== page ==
Sixth Fleet-Imperial Japanese Navy
Commander Tatsunosuke Ariizumi, Commander, I-400 fleet - the British may have called him "the Butcher" but his reputation inside the Imperial Japanese Navy was just as tough. When it came time to lead the I-400 subs, he had no qualms sacrificing his men for the mission.
Lt. Commander Nobukiyo Nambu, Captain of the fleet flagship, I - 401: - Ariizumi's increasing instability would force Nambu to make the toughest decision of his life.
ComPac Sub - U.S. Navy
Commander James D. Fulp, Jr., Captain USS Segundo (SS-398) - a candidate for the Navy Cross, his crew trusted him like no other skipper.
Lt. Commander Stephen "Slick" Johnson, Captain, USS Segundo (SS-398) - Fulp's replacement, his cockiness and seeming lack of experience rattled his crew. Nevertheless, it was his task to persuade the I-401 to surrender, or risk the resumption of war.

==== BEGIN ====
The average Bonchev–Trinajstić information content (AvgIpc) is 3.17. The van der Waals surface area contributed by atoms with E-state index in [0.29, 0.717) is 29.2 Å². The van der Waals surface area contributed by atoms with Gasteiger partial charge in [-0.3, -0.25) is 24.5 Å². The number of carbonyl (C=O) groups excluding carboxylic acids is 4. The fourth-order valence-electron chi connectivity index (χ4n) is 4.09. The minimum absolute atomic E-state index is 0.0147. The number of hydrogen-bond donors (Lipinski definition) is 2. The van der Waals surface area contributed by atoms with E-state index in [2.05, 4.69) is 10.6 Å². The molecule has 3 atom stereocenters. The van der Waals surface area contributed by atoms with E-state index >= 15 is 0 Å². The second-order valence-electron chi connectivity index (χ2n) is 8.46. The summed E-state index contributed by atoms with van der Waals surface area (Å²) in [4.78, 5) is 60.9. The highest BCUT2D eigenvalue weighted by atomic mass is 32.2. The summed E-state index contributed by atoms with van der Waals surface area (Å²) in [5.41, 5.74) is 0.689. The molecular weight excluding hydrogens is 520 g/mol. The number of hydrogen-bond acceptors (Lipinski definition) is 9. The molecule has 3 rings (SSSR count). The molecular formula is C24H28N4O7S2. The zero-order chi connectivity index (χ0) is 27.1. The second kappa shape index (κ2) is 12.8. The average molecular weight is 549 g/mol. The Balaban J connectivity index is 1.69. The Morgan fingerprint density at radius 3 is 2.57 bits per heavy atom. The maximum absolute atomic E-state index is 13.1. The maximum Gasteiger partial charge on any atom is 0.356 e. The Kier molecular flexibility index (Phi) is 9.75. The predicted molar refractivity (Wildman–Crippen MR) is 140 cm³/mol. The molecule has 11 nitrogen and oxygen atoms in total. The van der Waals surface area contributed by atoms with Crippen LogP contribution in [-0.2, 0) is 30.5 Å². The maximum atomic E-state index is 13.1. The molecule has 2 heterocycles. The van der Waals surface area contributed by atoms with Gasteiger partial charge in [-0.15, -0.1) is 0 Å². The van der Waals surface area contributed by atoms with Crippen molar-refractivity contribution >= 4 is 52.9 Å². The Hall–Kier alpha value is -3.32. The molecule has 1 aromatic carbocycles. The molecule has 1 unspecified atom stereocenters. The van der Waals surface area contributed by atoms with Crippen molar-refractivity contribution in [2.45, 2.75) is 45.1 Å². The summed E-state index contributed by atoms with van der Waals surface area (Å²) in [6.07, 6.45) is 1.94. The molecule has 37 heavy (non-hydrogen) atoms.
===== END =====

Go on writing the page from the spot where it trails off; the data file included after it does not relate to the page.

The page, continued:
As incredible as Japan's I-400 subs may seem, the idea of an aircraft-carrying submarine was first explored by Germany in 1915 and was quickly followed by British and American efforts all which had mixed results. Here, a July 1918 issue of the "Electrical Experimenter" poses the prescient question whether German plane-bearing submarines will bomb New York City?
The author's interest in the I-400 subs was kindled in part by the cover story he wrote about them for the May 2008 issue of Aviation History magazine. The author also helped shepherd into production the PBS documentary, Japanese SuperSub, which tells the story of the I-400 subs and their audacious mission. Mr. Geoghegan served as both Technical Consultant and writer on the production, which the New York Times called, "consistently...fascinating history."
For more photos see Image Gallery